Research Papers: Gas Turbines: Controls, Diagnostics, and Instrumentation

Empirical Tuning of an On-Board Gas Turbine Engine Model for Real-Time Module Performance Estimation

[+] Author and Article Information
Al Volponi

 Pratt & Whitney, 400 Main Street, East Hartford, CT 06108

Tom Brotherton, Rob Luppold

 Intelligent Automation, Inc., 13029 Danielson Street, Suite 200, Poway, CA 92064

J. Eng. Gas Turbines Power 130(2), 021604 (Feb 29, 2008) (10 pages) doi:10.1115/1.2799527 History: Received May 01, 2007; Revised June 04, 2007; Published February 29, 2008

A practical consideration for implementing a real-time on-board engine component performance tracking system is the development of high fidelity engine models capable of providing a reference level from which performance changes can be trended. Real-time engine models made their advent as state variable models in the mid-1980s, which utilized a piecewise linear model that granted a reasonable representation of the engine during steady state operation and mild transients. Increased processor speeds over the next decade allowed more complex models to be considered, that were a combination of linear and nonlinear physics-based elements. While the latter provided greater fidelity over both transient operation and the engine operational flight envelope, these models could be further improved to provide the high level of accuracy required for long-term performance tracking, as well as address the issue of engine-to-engine variation. Over time, these models may deviate enough from the actual engine being monitored, as a result of improvements made during an engine’s life cycle such as hardware modifications, bleed and stator vane schedule alterations, cooling flow adjustments, and the like, that the module performance estimations are inaccurate and often misleading. The process described in this paper will address these shortcomings while maintaining the execution speed required for real-time implementation.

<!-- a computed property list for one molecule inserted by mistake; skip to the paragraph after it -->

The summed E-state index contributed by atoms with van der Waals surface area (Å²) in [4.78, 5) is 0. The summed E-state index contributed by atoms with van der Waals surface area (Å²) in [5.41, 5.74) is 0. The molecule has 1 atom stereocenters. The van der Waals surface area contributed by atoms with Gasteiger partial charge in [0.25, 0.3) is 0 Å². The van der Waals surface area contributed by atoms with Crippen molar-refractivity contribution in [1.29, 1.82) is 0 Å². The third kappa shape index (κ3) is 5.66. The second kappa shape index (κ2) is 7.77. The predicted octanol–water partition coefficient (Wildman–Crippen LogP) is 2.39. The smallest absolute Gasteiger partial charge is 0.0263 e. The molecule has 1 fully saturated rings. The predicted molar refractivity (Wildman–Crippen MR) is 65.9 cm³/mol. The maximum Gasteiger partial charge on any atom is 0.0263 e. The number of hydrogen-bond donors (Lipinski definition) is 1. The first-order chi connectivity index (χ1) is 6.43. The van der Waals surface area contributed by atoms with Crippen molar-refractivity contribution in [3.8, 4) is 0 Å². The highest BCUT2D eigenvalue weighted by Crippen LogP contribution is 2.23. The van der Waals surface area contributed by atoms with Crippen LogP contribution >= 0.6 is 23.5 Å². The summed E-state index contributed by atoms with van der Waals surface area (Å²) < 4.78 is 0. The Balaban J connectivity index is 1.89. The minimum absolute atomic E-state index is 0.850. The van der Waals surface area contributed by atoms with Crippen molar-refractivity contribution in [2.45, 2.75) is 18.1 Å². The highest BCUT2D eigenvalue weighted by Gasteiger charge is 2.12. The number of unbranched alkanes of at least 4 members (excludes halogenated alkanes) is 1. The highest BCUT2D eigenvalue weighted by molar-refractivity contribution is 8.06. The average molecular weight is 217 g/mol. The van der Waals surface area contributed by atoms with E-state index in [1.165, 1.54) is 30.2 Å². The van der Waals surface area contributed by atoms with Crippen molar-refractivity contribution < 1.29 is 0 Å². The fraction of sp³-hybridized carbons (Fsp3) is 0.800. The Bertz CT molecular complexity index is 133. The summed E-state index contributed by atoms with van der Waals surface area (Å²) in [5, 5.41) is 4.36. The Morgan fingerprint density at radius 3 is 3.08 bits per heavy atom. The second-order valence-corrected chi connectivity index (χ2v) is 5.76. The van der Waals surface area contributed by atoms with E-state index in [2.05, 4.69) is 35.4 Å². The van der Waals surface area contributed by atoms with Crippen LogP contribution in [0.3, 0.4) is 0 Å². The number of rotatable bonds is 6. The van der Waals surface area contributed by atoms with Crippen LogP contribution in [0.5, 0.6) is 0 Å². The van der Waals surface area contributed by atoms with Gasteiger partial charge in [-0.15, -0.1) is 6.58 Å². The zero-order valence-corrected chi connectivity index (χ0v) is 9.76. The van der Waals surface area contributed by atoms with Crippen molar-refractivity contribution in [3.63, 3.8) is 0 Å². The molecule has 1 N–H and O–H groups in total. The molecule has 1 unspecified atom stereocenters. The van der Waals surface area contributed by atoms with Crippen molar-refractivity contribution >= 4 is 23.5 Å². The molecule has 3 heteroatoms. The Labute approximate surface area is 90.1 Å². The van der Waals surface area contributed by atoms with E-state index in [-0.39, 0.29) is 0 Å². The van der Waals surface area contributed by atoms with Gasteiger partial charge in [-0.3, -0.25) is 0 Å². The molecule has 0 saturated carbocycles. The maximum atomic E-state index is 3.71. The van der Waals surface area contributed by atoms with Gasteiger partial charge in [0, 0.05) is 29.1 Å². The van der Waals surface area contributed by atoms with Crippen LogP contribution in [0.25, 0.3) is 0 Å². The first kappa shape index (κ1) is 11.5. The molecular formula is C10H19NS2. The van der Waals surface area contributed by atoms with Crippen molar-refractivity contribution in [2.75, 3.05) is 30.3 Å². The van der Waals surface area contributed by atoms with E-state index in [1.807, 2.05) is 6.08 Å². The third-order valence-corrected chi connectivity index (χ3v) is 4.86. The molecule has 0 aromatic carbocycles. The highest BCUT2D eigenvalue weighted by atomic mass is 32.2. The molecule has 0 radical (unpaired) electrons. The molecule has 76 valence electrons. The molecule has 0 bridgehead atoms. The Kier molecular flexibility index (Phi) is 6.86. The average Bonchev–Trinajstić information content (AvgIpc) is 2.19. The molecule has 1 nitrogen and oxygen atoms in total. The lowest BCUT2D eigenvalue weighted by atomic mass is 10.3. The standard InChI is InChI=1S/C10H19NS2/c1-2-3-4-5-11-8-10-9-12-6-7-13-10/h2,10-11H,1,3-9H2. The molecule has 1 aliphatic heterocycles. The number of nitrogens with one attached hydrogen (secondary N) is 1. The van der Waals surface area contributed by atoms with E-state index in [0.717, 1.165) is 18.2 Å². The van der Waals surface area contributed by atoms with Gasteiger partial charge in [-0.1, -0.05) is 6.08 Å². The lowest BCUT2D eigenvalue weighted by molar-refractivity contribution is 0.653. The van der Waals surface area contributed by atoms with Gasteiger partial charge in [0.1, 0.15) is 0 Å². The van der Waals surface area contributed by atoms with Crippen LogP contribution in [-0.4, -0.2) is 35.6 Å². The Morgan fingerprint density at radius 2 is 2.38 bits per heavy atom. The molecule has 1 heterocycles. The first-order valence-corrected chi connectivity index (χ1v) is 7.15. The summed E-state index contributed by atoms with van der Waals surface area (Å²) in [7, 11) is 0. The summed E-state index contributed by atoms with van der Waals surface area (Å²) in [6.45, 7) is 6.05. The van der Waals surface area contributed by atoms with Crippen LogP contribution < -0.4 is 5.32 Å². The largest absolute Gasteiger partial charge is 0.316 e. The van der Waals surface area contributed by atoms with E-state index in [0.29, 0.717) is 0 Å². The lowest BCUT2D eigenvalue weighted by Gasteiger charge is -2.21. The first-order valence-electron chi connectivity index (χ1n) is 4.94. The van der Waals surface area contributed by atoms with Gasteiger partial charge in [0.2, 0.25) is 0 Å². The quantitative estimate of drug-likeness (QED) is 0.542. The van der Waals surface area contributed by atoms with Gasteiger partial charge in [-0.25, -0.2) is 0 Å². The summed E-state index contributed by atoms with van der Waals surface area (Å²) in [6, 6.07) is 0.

Copyright © 2008 by American Society of Mechanical Engineers
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Figure 9

Example cruise data %Δ residual parameters

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Figure 12

Hybrid model effect on performance tracking

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Figure 13

Hardware system summary

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Figure 10

GMM locations in flight trajectory

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Figure 11

Performance Δs using hybrid model trained with 38 GMMs

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Figure 1

Typical on-board engine model architecture

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Figure 2

Example of module performance corruption due to engine model mismatch

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Figure 3

On-board hybrid engine model architecture

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Figure 4

Two-stage empirical modeling approach overview

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Figure 5

MLP training overview

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Figure 6

GMM algorithm overview

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Figure 7

Example cruise data

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Figure 8

Example cruise data input parameters




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